Examination of the dimerization states of the single-stranded RNA recognition protein pentatricopeptide repeat 10 (PPR10).
ABSTRACT: Pentatricopeptide repeat (PPR) proteins, particularly abundant in plastids and mitochrondria of angiosperms, include a large number of sequence-specific RNA binding proteins that are involved in diverse aspects of organelle RNA metabolisms. PPR proteins contain multiple tandom repeats, and each repeat can specifically recognize a RNA base through residues 2, 5, and 35 in a modular fashion. The crystal structure of PPR10 from maize chloroplast exhibits dimeric existence both in the absence and presence of the 18-nucleotide psaJ RNA element. However, previous biochemical analysis suggested a monomeric shift of PPR10 upon RNA binding. In this report, we show that the amino-terminal segments of PPR10 determine the dimerization state of PPR10. A single amino acid alteration of cysteine to serine within repeat 10 of PPR10 further drives dimerization of PPR10. The biochemical elucidation of the determinants for PPR10 dimerization may provide an important foundation to understand the working mechanisms of PPR proteins underlying their diverse physiological functions.
Project description:Pentatricopeptide repeat (PPR) proteins comprise a large family of helical repeat proteins that influence gene expression in mitochondria and chloroplasts. PPR tracts can bind RNA via a modular one repeat-one nucleotide mechanism in which the nucleotide is specified by the identities of several amino acids in each repeat. This mode of recognition, the so-called PPR code, offers opportunities for the prediction of native PPR binding sites and the design of proteins to bind specified RNAs. However, a deep understanding of the parameters that dictate the affinity and specificity of PPR-RNA interactions is necessary to realize these goals. We report a comprehensive analysis of the sequence specificity of PPR10, a protein that binds similar RNA sequences of ?18 nucleotides (nt) near the chloroplast atpH and psaJ genes in maize. We assessed the contribution of each nucleotide in the atpH binding site to PPR10 affinity in vitro by analyzing the effects of single-nucleotide changes at each position. In a complementary approach, the RNAs bound by PPR10 from partially randomized RNA pools were analyzed by deep sequencing. The results revealed three patches in which nucleotide identity has a major impact on binding affinity. These include 5 nt for which protein contacts were not observed in a PPR10-RNA crystal structure and 4 nt that are not explained by current views of the PPR code. These findings highlight aspects of PPR-RNA interactions that pose challenges for binding site prediction and design.
Project description:The pentatricopeptide repeat (PPR) protein family is a large family of RNA-binding proteins that is characterized by tandem arrays of a degenerate 35-amino-acid motif which form an ?-solenoid structure. PPR proteins influence the editing, splicing, translation and stability of specific RNAs in mitochondria and chloroplasts ZEA MAYS: PPR10 is amongst the best studied PPR proteins, where sequence-specific binding to two RNA transcripts, ATPH: and PSAJ, HAS BEEN DEMONSTRATED TO FOLLOW: a recognition code where the identity of two amino acids per repeat determines the base-specificity. A recently solved ZmPPR10: PSAJ: complex crystal structure suggested a homodimeric complex with considerably fewer sequence-specific protein-RNA contacts than inferred PREVIOUSLY: Here we describe the solution structure of the ZmPPR10: ATPH: complex using size-exclusion chromatography-coupled synchrotron small-angle X-ray scattering (SEC-SY-SAXS). Our results support prior evidence that PPR10 binds RNA as a monomer, and that it does so in a manner that is commensurate with a canonical and predictable RNA-binding mode across much of the RNA-protein interface.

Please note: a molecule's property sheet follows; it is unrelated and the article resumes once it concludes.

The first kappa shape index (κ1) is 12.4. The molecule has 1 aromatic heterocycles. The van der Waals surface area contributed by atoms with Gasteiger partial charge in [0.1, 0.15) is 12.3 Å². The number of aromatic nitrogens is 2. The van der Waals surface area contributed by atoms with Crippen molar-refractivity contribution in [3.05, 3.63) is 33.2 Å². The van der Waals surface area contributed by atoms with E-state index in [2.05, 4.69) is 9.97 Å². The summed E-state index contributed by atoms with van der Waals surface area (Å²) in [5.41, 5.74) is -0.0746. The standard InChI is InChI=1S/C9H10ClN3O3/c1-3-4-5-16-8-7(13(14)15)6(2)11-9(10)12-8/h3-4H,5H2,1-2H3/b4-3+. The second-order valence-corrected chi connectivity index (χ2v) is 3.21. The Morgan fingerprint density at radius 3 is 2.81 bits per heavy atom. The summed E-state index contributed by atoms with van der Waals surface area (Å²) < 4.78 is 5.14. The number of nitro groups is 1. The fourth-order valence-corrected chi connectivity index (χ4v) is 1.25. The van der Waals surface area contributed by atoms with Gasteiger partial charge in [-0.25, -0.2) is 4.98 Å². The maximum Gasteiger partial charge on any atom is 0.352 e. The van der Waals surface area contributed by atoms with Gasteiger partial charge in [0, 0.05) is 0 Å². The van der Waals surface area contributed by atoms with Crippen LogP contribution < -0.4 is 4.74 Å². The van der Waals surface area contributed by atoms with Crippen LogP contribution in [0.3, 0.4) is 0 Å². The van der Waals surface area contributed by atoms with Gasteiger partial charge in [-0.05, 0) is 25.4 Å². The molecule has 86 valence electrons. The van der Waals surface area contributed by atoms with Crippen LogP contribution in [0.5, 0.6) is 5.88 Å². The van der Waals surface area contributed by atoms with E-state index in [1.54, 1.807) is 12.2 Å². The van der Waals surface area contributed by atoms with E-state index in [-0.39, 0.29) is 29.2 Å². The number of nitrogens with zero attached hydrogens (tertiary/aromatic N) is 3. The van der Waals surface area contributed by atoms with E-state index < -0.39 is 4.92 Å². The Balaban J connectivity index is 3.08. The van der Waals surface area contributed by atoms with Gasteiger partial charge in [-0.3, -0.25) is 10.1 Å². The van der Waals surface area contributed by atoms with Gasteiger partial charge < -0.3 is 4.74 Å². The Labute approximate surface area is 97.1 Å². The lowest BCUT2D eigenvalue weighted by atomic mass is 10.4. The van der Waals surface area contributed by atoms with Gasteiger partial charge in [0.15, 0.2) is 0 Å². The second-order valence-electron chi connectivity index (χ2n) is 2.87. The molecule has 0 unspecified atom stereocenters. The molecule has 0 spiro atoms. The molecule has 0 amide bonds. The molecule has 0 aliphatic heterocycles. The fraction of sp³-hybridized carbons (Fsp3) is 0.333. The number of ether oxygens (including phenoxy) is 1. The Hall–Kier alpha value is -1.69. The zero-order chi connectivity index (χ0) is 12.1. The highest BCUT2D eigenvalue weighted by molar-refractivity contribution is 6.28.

Project description:Pentatricopeptide repeat (PPR) proteins are a large family of helical repeat proteins that bind RNA in mitochondria and chloroplasts. Sites of PPR action have been inferred primarily from genetic data, which have led to the view that most PPR proteins act at a very small number of sites in vivo. Here, we report new functions for three chloroplast PPR proteins that had already been studied in depth. Maize PPR5, previously shown to promote trnG splicing, is also required for rpl16 splicing. Maize PPR10, previously shown to bind the atpI-atpH and psaJ-rpl33 intercistronic regions, also stabilizes a 3'-end downstream from psaI. Arabidopsis PGR3, shown previously to bind upstream of petL, also binds the rpl14-rps8 intercistronic region where it stabilizes a 3'-end and stimulates rps8 translation. These functions of PGR3 are conserved in maize. The discovery of new functions for three proteins that were already among the best characterized members of the PPR family implies that functional repertoires of PPR proteins are more complex than have been appreciated. The diversity of sequences bound by PPR10 and PGR3 in vivo highlights challenges of predicting binding sites of native PPR proteins based on the amino acid code for nucleotide recognition by PPR motifs.